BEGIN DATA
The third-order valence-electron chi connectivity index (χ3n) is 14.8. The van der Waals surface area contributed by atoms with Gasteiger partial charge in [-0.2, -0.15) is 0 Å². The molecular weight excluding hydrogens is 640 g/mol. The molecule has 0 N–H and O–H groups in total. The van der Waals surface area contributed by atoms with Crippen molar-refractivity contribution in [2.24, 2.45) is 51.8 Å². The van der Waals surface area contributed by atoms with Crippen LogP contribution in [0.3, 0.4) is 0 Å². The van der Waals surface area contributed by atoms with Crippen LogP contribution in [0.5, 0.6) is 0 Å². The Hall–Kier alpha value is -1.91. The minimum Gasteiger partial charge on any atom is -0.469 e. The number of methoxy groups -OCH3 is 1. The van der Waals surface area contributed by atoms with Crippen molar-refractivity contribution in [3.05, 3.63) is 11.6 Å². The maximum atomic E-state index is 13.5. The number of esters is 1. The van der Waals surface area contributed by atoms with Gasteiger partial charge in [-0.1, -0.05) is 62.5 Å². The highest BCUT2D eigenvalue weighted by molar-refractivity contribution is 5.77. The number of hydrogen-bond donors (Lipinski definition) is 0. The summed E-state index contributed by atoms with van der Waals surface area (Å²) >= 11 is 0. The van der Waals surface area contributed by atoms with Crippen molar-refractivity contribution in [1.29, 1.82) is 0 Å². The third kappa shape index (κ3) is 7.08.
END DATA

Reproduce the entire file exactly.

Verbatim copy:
The third-order valence-electron chi connectivity index (χ3n) is 14.8. The van der Waals surface area contributed by atoms with Gasteiger partial charge in [-0.2, -0.15) is 0 Å². The molecular weight excluding hydrogens is 640 g/mol. The molecule has 0 N–H and O–H groups in total. The van der Waals surface area contributed by atoms with Crippen molar-refractivity contribution in [2.24, 2.45) is 51.8 Å². The van der Waals surface area contributed by atoms with Crippen LogP contribution in [0.3, 0.4) is 0 Å². The van der Waals surface area contributed by atoms with Crippen LogP contribution in [0.5, 0.6) is 0 Å². The Hall–Kier alpha value is -1.91. The minimum Gasteiger partial charge on any atom is -0.469 e. The number of methoxy groups -OCH3 is 1. The van der Waals surface area contributed by atoms with Crippen molar-refractivity contribution in [3.05, 3.63) is 11.6 Å². The maximum atomic E-state index is 13.5. The number of esters is 1. The van der Waals surface area contributed by atoms with Gasteiger partial charge in [-0.1, -0.05) is 62.5 Å². The highest BCUT2D eigenvalue weighted by molar-refractivity contribution is 5.77. The number of hydrogen-bond donors (Lipinski definition) is 0. The summed E-state index contributed by atoms with van der Waals surface area (Å²) >= 11 is 0. The van der Waals surface area contributed by atoms with Crippen molar-refractivity contribution in [1.29, 1.82) is 0 Å². The third kappa shape index (κ3) is 7.08.